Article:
In most cases, the ideal candidate will have at least some exposure and experience in the areas that the job entails. Sometimes it is difficult to find individuals with just the right experience, especially if your industry is specialized or relatively new. When creating experience requirements for a position, you can demand specific experience, but that may make it more difficult to find anyone to fill a position.

Here's an alternative. You may want, instead, to consider making the experience requirement broader, especially for entry-level positions. For example, if you need an administrative assistant who can type, answer phones, and file, chances are you'll need someone with good organizational skills. Instead of requiring one year of clerical duties, you might make the experience requirement broader, as in one year of experience in general office work or even one year of experience in a high-pressure, multi-task environment. You might find a person who does not have clerical experience, per se, but a person who was, for example, an assistant manager at a department store or a server in a restaurant who might have some of the same set of skills and abilities.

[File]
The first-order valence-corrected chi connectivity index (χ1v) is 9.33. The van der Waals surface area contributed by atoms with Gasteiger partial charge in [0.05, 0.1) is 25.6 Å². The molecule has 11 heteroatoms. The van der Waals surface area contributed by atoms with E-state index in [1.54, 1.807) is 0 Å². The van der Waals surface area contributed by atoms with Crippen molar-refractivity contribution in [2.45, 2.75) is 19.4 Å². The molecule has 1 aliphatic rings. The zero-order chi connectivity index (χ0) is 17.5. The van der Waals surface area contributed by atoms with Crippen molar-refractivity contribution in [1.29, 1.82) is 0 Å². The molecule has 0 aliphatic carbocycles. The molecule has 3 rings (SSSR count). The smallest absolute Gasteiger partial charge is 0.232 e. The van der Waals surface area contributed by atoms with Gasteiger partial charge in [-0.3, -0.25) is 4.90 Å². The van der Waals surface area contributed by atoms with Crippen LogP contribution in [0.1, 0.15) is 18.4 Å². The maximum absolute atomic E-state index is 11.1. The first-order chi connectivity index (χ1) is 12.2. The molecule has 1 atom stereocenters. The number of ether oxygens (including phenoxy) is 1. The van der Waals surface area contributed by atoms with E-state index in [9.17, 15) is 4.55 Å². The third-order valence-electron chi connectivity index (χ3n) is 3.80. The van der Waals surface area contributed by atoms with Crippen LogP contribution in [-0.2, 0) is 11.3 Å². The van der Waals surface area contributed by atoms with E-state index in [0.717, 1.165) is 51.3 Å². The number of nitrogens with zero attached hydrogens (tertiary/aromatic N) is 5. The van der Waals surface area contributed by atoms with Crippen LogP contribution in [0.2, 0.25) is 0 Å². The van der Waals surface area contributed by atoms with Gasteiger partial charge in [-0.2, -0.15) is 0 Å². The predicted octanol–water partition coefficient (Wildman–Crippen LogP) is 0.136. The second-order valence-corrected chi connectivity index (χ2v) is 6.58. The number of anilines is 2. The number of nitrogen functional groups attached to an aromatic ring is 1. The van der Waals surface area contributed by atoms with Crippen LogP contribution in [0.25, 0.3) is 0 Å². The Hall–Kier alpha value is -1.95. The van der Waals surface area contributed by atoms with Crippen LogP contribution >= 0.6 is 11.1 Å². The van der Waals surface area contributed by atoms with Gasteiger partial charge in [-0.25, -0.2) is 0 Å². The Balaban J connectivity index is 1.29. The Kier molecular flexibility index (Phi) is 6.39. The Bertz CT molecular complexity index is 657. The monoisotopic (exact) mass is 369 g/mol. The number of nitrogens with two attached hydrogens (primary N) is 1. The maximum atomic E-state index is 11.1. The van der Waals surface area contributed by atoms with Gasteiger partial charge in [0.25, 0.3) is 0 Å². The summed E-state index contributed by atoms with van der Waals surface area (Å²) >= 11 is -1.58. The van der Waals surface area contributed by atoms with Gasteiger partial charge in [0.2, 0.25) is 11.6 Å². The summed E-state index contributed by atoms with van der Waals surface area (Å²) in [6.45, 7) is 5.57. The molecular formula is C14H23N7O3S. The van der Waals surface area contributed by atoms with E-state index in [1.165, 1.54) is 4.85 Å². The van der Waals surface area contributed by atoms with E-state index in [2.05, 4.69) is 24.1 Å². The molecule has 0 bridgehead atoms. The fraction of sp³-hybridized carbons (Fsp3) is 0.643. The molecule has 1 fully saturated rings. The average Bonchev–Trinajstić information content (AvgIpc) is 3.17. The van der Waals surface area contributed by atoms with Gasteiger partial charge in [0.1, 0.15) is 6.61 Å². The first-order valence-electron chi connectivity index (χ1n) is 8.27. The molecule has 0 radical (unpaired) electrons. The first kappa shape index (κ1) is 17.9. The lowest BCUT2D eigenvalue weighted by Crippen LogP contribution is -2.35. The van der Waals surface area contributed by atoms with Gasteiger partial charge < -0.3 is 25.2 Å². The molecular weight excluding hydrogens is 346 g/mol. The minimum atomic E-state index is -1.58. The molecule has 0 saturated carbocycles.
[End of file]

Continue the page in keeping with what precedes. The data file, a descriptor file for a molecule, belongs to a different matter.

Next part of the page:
The important thing is not to define your experience qualifications so strictly that people who could do the job are disqualified.


If you have 15 or more employees, or are planning on hiring your fifteenth employee, you are subject to federal employment laws barring discrimination. In this case, you should make sure that any experience requirements you set out are business-related and not discriminatory toward any protected group (i.e., race, color, ethnicity, national origin, religion, gender, age (over 40), disability or veteran status). For example, you cannot require that applicants for a certain job be of a certain race or color, unless you have a justifiable business reason for this requirement. These exceptions are extremely rare and are scrutinized closely by the courts.